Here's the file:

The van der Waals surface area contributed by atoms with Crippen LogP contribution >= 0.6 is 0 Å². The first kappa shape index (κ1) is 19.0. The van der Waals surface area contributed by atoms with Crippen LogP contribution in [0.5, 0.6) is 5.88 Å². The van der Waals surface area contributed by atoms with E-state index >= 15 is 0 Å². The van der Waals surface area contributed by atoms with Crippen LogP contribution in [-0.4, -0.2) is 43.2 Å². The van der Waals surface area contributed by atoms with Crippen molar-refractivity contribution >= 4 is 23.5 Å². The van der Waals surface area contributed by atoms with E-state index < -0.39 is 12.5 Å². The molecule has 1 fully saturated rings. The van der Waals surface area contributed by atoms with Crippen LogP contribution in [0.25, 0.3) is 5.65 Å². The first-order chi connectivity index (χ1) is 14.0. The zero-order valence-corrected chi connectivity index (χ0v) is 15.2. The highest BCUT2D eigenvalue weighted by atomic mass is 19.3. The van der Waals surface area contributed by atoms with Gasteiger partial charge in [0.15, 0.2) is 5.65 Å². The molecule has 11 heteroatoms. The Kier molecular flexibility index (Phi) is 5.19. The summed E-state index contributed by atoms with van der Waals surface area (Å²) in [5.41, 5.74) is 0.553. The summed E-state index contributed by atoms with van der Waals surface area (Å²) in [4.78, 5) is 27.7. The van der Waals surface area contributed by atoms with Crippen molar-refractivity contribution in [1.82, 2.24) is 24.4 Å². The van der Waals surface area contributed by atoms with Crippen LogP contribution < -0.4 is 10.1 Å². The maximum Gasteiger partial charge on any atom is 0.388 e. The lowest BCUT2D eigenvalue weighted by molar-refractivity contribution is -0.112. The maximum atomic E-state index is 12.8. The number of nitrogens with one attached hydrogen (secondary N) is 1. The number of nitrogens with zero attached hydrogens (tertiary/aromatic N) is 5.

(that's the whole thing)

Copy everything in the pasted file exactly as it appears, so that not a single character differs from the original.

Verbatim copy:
The van der Waals surface area contributed by atoms with Crippen LogP contribution >= 0.6 is 0 Å². The first kappa shape index (κ1) is 19.0. The van der Waals surface area contributed by atoms with Crippen LogP contribution in [0.5, 0.6) is 5.88 Å². The van der Waals surface area contributed by atoms with E-state index >= 15 is 0 Å². The van der Waals surface area contributed by atoms with Crippen LogP contribution in [-0.4, -0.2) is 43.2 Å². The van der Waals surface area contributed by atoms with Crippen molar-refractivity contribution >= 4 is 23.5 Å². The van der Waals surface area contributed by atoms with E-state index < -0.39 is 12.5 Å². The molecule has 1 fully saturated rings. The van der Waals surface area contributed by atoms with Crippen LogP contribution in [0.25, 0.3) is 5.65 Å². The first-order chi connectivity index (χ1) is 14.0. The zero-order valence-corrected chi connectivity index (χ0v) is 15.2. The highest BCUT2D eigenvalue weighted by atomic mass is 19.3. The van der Waals surface area contributed by atoms with Gasteiger partial charge in [0.15, 0.2) is 5.65 Å². The molecule has 11 heteroatoms. The Kier molecular flexibility index (Phi) is 5.19. The summed E-state index contributed by atoms with van der Waals surface area (Å²) in [5.41, 5.74) is 0.553. The summed E-state index contributed by atoms with van der Waals surface area (Å²) in [4.78, 5) is 27.7. The van der Waals surface area contributed by atoms with Crippen molar-refractivity contribution in [1.82, 2.24) is 24.4 Å². The van der Waals surface area contributed by atoms with Crippen LogP contribution < -0.4 is 10.1 Å². The maximum Gasteiger partial charge on any atom is 0.388 e. The lowest BCUT2D eigenvalue weighted by molar-refractivity contribution is -0.112. The maximum atomic E-state index is 12.8. The number of nitrogens with one attached hydrogen (secondary N) is 1. The number of nitrogens with zero attached hydrogens (tertiary/aromatic N) is 5.